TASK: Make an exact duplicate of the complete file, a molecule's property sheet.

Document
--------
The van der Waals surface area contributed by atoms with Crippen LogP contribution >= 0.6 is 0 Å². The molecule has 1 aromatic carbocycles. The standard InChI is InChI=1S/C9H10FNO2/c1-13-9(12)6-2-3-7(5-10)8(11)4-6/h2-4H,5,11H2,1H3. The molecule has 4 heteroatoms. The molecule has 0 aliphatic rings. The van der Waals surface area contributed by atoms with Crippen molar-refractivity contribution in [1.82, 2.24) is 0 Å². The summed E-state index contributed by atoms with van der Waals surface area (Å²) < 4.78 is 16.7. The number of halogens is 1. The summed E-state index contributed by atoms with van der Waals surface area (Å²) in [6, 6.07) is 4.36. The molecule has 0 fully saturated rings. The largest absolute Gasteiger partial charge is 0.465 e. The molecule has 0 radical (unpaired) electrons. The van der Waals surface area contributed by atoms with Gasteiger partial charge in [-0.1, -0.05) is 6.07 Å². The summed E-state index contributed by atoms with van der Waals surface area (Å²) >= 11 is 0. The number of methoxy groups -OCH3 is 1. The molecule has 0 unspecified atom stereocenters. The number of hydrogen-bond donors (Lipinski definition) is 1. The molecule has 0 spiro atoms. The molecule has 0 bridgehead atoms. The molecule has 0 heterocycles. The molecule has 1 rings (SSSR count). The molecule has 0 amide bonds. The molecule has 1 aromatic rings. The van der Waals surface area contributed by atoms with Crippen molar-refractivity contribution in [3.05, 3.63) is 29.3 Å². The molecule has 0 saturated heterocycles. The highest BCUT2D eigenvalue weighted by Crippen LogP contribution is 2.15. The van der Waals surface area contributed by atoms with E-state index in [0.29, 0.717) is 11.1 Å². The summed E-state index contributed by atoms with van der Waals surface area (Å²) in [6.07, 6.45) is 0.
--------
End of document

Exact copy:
The van der Waals surface area contributed by atoms with Crippen LogP contribution >= 0.6 is 0 Å². The molecule has 1 aromatic carbocycles. The standard InChI is InChI=1S/C9H10FNO2/c1-13-9(12)6-2-3-7(5-10)8(11)4-6/h2-4H,5,11H2,1H3. The molecule has 4 heteroatoms. The molecule has 0 aliphatic rings. The van der Waals surface area contributed by atoms with Crippen molar-refractivity contribution in [1.82, 2.24) is 0 Å². The summed E-state index contributed by atoms with van der Waals surface area (Å²) < 4.78 is 16.7. The number of halogens is 1. The summed E-state index contributed by atoms with van der Waals surface area (Å²) in [6, 6.07) is 4.36. The molecule has 0 fully saturated rings. The largest absolute Gasteiger partial charge is 0.465 e. The molecule has 0 radical (unpaired) electrons. The van der Waals surface area contributed by atoms with Gasteiger partial charge in [-0.1, -0.05) is 6.07 Å². The summed E-state index contributed by atoms with van der Waals surface area (Å²) >= 11 is 0. The number of methoxy groups -OCH3 is 1. The molecule has 0 unspecified atom stereocenters. The number of hydrogen-bond donors (Lipinski definition) is 1. The molecule has 0 spiro atoms. The molecule has 0 bridgehead atoms. The molecule has 0 heterocycles. The molecule has 1 rings (SSSR count). The molecule has 0 amide bonds. The molecule has 1 aromatic rings. The van der Waals surface area contributed by atoms with Crippen molar-refractivity contribution in [3.05, 3.63) is 29.3 Å². The molecule has 0 saturated heterocycles. The highest BCUT2D eigenvalue weighted by Crippen LogP contribution is 2.15. The van der Waals surface area contributed by atoms with E-state index in [0.29, 0.717) is 11.1 Å². The summed E-state index contributed by atoms with van der Waals surface area (Å²) in [6.07, 6.45) is 0.